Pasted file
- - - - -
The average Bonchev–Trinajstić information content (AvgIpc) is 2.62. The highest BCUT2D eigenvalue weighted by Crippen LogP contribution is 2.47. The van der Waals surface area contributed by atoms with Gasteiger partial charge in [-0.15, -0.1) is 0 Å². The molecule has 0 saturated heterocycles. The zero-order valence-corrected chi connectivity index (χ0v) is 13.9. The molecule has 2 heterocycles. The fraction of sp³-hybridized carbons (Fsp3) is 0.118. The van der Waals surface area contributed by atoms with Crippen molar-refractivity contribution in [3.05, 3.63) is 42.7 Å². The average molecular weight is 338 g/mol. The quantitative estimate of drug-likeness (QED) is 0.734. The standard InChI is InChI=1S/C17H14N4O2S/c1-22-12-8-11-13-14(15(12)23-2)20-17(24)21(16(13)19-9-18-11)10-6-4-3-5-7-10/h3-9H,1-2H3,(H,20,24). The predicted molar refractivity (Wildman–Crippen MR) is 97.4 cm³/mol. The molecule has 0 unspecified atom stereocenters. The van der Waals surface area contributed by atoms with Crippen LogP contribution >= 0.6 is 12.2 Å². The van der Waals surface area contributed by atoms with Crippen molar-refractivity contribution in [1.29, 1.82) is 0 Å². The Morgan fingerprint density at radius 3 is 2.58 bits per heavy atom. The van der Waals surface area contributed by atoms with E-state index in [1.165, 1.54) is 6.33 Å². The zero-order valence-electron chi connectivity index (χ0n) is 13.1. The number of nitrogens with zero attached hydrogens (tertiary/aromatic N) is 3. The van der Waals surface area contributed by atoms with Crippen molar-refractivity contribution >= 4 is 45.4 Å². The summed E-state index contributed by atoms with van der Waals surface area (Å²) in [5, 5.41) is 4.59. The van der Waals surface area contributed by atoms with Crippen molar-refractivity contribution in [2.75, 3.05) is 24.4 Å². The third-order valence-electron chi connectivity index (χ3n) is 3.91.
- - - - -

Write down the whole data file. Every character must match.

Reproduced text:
The average Bonchev–Trinajstić information content (AvgIpc) is 2.62. The highest BCUT2D eigenvalue weighted by Crippen LogP contribution is 2.47. The van der Waals surface area contributed by atoms with Gasteiger partial charge in [-0.15, -0.1) is 0 Å². The molecule has 0 saturated heterocycles. The zero-order valence-corrected chi connectivity index (χ0v) is 13.9. The molecule has 2 heterocycles. The fraction of sp³-hybridized carbons (Fsp3) is 0.118. The van der Waals surface area contributed by atoms with Crippen molar-refractivity contribution in [3.05, 3.63) is 42.7 Å². The average molecular weight is 338 g/mol. The quantitative estimate of drug-likeness (QED) is 0.734. The standard InChI is InChI=1S/C17H14N4O2S/c1-22-12-8-11-13-14(15(12)23-2)20-17(24)21(16(13)19-9-18-11)10-6-4-3-5-7-10/h3-9H,1-2H3,(H,20,24). The predicted molar refractivity (Wildman–Crippen MR) is 97.4 cm³/mol. The molecule has 0 unspecified atom stereocenters. The van der Waals surface area contributed by atoms with Crippen LogP contribution >= 0.6 is 12.2 Å². The van der Waals surface area contributed by atoms with Crippen molar-refractivity contribution in [1.29, 1.82) is 0 Å². The Morgan fingerprint density at radius 3 is 2.58 bits per heavy atom. The van der Waals surface area contributed by atoms with E-state index in [1.165, 1.54) is 6.33 Å². The zero-order valence-electron chi connectivity index (χ0n) is 13.1. The number of nitrogens with zero attached hydrogens (tertiary/aromatic N) is 3. The van der Waals surface area contributed by atoms with Crippen molar-refractivity contribution >= 4 is 45.4 Å². The summed E-state index contributed by atoms with van der Waals surface area (Å²) in [5, 5.41) is 4.59. The van der Waals surface area contributed by atoms with Crippen molar-refractivity contribution in [2.75, 3.05) is 24.4 Å². The third-order valence-electron chi connectivity index (χ3n) is 3.91.